For the Puritans, Hester is set apart as a sinner; yet her nature demonstrates her strength and goodness. In Chapter XIII, for instance,
Hester's nature showed itself warm and rich; a well-spring of human tenderness, unfailing to every real demand, and inexhaustible by the largest....so strong was Hester Prynne, with a woman's strength.
Hester tends kindly the sick and the dead, and her letter comes to be perceived as meaning Able and even Angel. Further in the chapter, the rulers and the "wise and learned men of the community" are in accord that Hester's good qualities have had much influence upon the people. Not only does Hester perform charitable deeds, but she is independent of spirit: "She assumed a freedom of speculation."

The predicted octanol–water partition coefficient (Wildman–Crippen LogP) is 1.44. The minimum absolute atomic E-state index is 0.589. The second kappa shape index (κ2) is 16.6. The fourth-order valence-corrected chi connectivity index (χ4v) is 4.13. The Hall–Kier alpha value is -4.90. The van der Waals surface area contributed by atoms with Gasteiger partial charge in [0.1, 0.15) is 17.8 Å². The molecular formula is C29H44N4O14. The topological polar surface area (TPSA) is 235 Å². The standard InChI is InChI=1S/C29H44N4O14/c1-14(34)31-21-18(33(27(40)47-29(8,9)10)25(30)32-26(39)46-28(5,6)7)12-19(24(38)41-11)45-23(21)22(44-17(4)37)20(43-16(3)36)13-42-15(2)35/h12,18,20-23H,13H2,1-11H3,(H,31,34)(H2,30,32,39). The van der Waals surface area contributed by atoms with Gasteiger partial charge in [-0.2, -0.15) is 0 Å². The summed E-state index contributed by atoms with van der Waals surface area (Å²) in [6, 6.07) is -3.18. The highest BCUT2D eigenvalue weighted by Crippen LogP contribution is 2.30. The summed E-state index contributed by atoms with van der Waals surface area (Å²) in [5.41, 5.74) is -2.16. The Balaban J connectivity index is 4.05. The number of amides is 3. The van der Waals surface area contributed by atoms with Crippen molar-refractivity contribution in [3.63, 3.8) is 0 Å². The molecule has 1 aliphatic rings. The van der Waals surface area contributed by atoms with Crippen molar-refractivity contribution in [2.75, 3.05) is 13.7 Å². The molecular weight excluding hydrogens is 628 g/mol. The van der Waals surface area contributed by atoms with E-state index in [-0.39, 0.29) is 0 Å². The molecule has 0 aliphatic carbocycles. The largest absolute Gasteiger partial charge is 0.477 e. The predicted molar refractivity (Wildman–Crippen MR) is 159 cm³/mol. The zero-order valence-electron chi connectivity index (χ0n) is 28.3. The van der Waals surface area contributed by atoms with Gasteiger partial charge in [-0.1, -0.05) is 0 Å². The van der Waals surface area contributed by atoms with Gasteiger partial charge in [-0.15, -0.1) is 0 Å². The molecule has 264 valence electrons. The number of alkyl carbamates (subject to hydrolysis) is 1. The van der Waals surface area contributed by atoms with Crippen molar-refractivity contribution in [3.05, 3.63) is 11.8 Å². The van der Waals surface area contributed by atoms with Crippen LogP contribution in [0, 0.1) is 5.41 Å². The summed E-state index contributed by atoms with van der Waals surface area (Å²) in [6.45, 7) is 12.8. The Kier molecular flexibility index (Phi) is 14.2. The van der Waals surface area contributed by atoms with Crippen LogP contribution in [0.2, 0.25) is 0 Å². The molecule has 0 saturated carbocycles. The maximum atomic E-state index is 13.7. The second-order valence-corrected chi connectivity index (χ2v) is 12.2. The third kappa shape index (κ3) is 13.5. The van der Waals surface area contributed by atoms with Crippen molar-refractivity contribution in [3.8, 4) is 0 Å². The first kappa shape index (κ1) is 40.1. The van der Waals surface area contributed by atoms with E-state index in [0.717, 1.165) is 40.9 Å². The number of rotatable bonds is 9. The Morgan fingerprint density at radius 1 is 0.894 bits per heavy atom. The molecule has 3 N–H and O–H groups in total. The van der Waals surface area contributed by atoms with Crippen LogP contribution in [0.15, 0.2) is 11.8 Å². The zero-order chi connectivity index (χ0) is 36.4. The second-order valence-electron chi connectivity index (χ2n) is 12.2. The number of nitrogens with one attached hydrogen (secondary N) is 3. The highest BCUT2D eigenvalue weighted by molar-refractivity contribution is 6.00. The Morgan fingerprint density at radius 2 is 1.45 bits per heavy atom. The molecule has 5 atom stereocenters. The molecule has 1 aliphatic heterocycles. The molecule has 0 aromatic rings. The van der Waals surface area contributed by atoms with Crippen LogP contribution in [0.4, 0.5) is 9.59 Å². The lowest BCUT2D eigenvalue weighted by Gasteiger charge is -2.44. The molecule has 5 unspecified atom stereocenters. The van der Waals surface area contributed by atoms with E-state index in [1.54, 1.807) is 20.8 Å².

In a time of the subjugation of women, Hester possesses an independence of thought, and is much ahead of her times. For, the "dark question" of women's rights in her society enters her thoughts. She perceives that there are three steps that must occur before women achieve independence: (1) Society as exists in her time must be torn down and rebuilt; (2) men's perception of women must change; and (3) women must undergo a "mightier change" by which the "ethereal essence" is altered.
Human for having sinned,but penitent, fiercely protective of her child Pearl, inexhaustible in her charity towards others, independent of thought and spirit, determined, and true to all, Hester Prynne, is indeed an excellent role model.